Nashua's Broad Street Parkway on track to open August 2015
NASHUA — A new completion date for the ongoing Broad Street Parkway project was announced Monday, as Mayor Donnalee Lozeau said she expects the roadway to be open to traffic in August 2015.
“Saying that publicly makes me really nervous,” Lozeau told a group of state and local officials while touring the construction site. “But, we are pretty confident it will be the summer of next year.”
The two-lane, 1.8-mile roadway project was first discussed about 30 years ago, according to project manager John Vancor of Hayner Swanson, Inc. Construction first began last summer, and work is still progressing on the parkway, which will span from Nashua’s Exit 6 off the F.E. Everett Turnpike, stretch through the historic millyard district and provide another bridge crossing over the Nashua River. It is currently the largest municipally-managed construction project in the state, and will include four major construction contracts before it is finalized.
“To see it get to this point is impressive,” Sen. Jeanne Shaheen said while viewing the new Baldwin Street bridge now under construction — one of three bridges that will be built as part of the parkway initiative. Shaheen stressed the importance of replenishing the federal Highway Trust Fund, which the Senate is expected to consider this week.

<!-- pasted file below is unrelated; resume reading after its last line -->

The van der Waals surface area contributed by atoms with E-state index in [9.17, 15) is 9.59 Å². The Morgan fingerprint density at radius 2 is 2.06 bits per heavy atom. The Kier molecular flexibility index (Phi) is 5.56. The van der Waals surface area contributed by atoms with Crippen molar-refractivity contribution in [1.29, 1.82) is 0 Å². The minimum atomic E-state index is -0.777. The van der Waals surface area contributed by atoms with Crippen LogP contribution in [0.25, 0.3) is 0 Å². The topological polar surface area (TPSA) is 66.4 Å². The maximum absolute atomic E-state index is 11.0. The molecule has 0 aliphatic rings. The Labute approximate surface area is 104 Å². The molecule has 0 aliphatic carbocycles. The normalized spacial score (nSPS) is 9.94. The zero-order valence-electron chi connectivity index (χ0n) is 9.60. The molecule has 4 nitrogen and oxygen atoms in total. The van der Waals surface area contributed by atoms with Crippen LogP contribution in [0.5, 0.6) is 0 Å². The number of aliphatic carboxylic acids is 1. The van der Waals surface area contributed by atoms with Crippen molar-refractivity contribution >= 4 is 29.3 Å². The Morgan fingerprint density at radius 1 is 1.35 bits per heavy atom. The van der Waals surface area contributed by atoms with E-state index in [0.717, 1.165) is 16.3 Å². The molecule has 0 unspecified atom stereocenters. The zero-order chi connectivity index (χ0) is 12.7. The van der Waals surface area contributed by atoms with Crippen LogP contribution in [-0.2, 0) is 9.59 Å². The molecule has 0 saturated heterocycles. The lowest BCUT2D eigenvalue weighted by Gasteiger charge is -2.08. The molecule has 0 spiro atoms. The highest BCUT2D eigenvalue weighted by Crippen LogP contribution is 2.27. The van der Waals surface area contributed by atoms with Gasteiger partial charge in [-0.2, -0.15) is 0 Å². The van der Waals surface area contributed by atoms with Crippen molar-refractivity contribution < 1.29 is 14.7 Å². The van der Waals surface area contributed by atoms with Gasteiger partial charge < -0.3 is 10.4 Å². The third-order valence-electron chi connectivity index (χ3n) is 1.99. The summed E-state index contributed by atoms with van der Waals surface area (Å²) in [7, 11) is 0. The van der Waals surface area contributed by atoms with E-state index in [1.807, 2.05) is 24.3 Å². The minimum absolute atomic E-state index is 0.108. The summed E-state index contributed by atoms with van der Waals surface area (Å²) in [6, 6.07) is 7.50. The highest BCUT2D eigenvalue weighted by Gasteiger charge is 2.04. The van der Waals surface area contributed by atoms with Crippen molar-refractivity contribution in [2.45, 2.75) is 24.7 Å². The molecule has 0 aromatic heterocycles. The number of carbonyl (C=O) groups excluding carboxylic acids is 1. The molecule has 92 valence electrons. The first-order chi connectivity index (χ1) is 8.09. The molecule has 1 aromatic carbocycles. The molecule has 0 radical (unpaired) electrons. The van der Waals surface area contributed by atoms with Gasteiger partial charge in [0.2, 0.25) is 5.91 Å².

While she praised the possible short-term agreement, Shaheen said a long-term solution is critical to ensure that important infrastructure projects in New Hampshire, similar to the Broad Street Parkway, are not delayed.
A depletion of the fund, which would occur if Congress does not act this week, could result in the loss of $55 million in federal transportation funds and more than 700 jobs in the state, according to Shaheen.
The Broad Street Parkway will cost more than $60 million to complete. It will provide another crossing over the Nashua River and allow motorists to bypass Amherst Street, possibly alleviating downtown traffic and potentially attracting more business to the Millyard Technology Park.
It will also open up a nearly 30-acre site — the former Mohawk Tannery parcel — for possible future development, Lozeau said. Lozeau hopes the Baldwin Street Bridge will be finished by the start of the new school year, although contractors have until November to complete that portion of the parkway. Then, work will advance on the Fairmount Street Bridge where a retaining wall is now under construction.
Bids for the south portion of the parkway — directly in the heart of the millyard — may be advertised this week, according to Lozeau. Once the parkway is finished, the mayor said that millyard businesses will have their own distinguished driveways and entrances.
“With the river here, we have so much potential,” she said, noting that Nashua is one of the last cities in the state to fully develop its riverfront. “I think it is really exciting for the city.”